The Massachusetts Supreme Court will address the issue of when a seizure occurred in the case of Commonwealth v. Evelyn. The Evelyn case is SJC-12808 and was argued on January 7, 2020.
This case involved a young black man running from the police while the police were investigating a shooting in the Roxbury section of Boston. This decision will have important implication for how black males are treated by the police and what it means for the police to have reasonable suspicion.
Under the United States Constitution, the US Supreme Court has interpreted the 4thAmendment to find that if a defendant runs, there is not seizure until the defendant submits to the authority of the police. The United States Supreme Court announced this rule in the case of California v. Hodari D, 499 U.S. 621 (1991). In that case, the defendant fled and the United States Supreme Court held that he was not seized until the police physically stopped him. While running, the defendant threw cocaine from his pocket. If there was no reasonable suspicion prior to the flight, the evidence would have been suppressed, but since the court held that the defendant was not seized until he was stopped, the court declined to suppress the evidence. The Massachusetts SJC does not follow this rule as State Court are free to interpret their State Constitution different from how the US Supreme Court interprets the United States Constitution.
In Massachusetts, under Article 14 of the Declaration of Rights, the SJC has held that a seizure does not require that the defendant actually submit to the officer’s authority but that a seizure occurs when there is a show of authority that communicates to a reasonable defendant that they are not free to leave.
What happened in the Evelyn Case?
On January 9, 2017, two officers on a routine patrol in an area known for gang rivalries and violence were alerted to shots having been fired nearby. Turning off their lights and sirens, they begin patrolling housing developments that they knew to be primarily occupied by African Americans, in search of the shooter.
While patrolling one of these developments, the officers saw a tall, young, black male – later learned to be Tykorie Evelyn -walking by himself. They slowly followed Tykorie who was walking briskly with his hands in his jacket pockets. As he walked, the officers purported to observe an array of otherwise innocuous behaviors – such as refusing to look at them, turning his body away from the direction of their vehicle, and not audibly answering their questions – that they characterized as suspicious. When Tykorie did not stop to answer their questions, the officers exited the vehicle and Tykorie ran. The officers pursued him, drawing their guns and ordering him to the ground.
In analyzing the constitutionality of the officer’s seizure, the SJC will focus on when the seizure occurred. The Massachusetts Supreme Judicial Court has held that a seizure can occur without the defendant actually submitting to the officer’s authority.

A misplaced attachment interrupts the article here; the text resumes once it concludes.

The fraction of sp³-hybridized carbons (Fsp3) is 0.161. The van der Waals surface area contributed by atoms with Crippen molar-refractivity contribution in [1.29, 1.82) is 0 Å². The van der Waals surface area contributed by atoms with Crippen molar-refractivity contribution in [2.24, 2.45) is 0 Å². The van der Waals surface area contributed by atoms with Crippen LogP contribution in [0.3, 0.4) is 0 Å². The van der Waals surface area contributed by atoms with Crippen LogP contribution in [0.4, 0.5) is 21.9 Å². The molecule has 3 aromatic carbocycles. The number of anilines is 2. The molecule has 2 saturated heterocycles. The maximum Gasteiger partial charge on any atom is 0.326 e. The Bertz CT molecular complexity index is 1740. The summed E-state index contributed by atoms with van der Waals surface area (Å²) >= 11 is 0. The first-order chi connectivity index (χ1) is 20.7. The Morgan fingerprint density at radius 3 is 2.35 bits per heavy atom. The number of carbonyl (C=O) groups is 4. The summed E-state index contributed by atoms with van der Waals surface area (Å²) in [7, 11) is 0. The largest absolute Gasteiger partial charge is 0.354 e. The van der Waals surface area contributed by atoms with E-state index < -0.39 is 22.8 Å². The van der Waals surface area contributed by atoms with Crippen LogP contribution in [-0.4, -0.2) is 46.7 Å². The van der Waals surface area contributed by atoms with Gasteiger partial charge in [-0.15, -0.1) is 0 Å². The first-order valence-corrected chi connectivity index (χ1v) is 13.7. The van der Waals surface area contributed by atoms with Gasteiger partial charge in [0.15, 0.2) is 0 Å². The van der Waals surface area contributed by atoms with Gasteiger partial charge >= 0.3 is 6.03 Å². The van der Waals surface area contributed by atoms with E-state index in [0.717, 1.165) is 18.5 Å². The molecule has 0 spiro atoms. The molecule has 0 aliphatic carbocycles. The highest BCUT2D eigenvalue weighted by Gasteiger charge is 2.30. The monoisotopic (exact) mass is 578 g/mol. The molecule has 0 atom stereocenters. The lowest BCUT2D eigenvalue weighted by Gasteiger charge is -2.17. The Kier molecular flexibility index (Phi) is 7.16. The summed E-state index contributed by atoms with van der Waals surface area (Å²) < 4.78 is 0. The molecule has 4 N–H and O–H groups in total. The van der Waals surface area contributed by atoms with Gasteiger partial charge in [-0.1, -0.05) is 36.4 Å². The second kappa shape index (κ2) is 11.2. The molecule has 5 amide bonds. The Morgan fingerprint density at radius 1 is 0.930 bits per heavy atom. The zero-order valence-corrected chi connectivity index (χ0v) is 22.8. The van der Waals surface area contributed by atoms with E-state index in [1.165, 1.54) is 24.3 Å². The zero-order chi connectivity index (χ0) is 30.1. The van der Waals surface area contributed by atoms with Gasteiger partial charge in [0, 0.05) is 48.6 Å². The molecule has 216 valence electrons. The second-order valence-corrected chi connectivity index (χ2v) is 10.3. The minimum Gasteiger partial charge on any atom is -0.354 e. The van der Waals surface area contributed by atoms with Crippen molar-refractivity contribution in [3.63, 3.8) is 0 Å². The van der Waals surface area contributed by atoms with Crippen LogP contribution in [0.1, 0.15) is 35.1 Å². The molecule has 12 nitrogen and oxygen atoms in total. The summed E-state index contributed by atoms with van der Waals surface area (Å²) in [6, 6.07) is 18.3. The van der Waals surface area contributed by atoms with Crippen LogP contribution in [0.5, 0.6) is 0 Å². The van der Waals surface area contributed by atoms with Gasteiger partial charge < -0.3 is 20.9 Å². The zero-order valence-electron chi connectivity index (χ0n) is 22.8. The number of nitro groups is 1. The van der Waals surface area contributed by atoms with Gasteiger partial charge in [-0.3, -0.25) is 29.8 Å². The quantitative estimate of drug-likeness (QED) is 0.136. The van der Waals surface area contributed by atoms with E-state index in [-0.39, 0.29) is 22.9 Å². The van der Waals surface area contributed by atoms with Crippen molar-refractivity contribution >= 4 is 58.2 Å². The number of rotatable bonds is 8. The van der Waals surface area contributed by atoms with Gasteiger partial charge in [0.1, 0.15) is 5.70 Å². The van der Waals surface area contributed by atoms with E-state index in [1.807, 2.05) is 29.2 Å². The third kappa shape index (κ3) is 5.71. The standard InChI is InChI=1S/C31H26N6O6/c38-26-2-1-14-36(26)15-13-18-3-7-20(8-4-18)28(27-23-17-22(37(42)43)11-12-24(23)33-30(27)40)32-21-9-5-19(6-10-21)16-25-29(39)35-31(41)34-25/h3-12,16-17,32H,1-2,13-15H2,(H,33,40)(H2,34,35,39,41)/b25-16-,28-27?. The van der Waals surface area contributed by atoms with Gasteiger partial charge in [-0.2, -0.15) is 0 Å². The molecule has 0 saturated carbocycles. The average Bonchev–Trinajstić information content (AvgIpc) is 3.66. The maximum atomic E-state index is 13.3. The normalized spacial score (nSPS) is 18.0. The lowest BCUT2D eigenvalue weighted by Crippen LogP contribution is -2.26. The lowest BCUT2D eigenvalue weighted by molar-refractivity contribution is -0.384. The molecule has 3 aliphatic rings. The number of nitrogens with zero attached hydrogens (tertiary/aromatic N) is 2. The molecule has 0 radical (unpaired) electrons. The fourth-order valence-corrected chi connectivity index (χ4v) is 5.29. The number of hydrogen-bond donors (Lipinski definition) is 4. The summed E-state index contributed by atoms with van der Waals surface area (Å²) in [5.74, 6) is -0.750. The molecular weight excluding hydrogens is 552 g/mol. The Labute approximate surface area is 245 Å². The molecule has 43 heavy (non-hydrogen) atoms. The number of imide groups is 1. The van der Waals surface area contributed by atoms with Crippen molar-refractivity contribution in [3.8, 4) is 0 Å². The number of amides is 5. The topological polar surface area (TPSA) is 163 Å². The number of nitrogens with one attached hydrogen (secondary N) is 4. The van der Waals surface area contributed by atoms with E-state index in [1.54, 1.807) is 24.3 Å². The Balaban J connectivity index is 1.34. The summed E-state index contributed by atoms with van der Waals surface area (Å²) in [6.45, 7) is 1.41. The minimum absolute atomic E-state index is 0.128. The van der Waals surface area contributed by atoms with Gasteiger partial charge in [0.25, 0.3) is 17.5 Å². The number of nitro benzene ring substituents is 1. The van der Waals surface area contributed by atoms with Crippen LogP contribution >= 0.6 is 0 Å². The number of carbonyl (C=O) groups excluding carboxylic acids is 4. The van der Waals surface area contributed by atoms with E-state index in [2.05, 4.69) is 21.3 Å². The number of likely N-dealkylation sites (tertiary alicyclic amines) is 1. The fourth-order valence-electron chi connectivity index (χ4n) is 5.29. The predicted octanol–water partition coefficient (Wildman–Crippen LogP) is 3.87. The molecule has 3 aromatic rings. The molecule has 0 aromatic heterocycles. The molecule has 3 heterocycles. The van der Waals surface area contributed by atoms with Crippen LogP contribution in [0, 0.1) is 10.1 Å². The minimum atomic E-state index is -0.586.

The defendant further argued that the SJC should consider the age and race of the defendant in determining when a seizure occurred. In the Evelyn case, the defendant clearly indicated to the officers he did not want to speak to them; they continued to pursue him, which the defense would argue would indicate to a reasonable black male that he was not free to leave or ignore their commands. The defendant cited the SJC decision in Warren holding that the court should consider the realty of how Black men are treated by the police in analyzing Constitutional questions.
The defendant presented expert testimony indicating that the officer’s perception of the defendant as a threat was not based on any sound training. The trial judge rejected the expert testimony. On appeal, the defense is asking the SJC to find the testimony persuasive in evaluating the issue of whether the officer had reasonable suspicion based on the officer’s training and experience.
During the oral argument before the SJC, The Chief Justice said the Court can consider the gravity of the crime. This case there was a shooting, someone was down, and inferred it was gang related as there was a history of gang violence in the neighborhood. Three individuals were fleeing. Chief Justice Gant stated in his questions that the circumstances were consistent with a gang shooting. The suspects were fleeing in the opposite direction of the defendant.
The Justice discussed if the seizure occurred when the officer’s opened the door or when the defendant fled. Justice Kafka seems to indicate that opening the door would not be enough to create a seizure. The significance of when the seizure occurs is relevant to the time frame which the court evaluates the reasonable suspicion. If the defendant was seized when the door was open, then the flight is not part of the analysis in terms of reasonable suspicion.
The Evelyn case is one of two cases that deal with race and Constitutional issues. You can listen to the oral argument in Evelyn at the Suffolk University Law School Website.
The other is Commonwealth v. Long that deal with the issue of race based stops in violation of the Equal Protection Clause. You can read my Blog on the Long case here. These two cases will give the SJC an opportunity to further define the role of race in the Court’s analysis under the Declaration of Rights.
To learn more about current issues in criminal defense follow Attorney DelSignore on Facebook.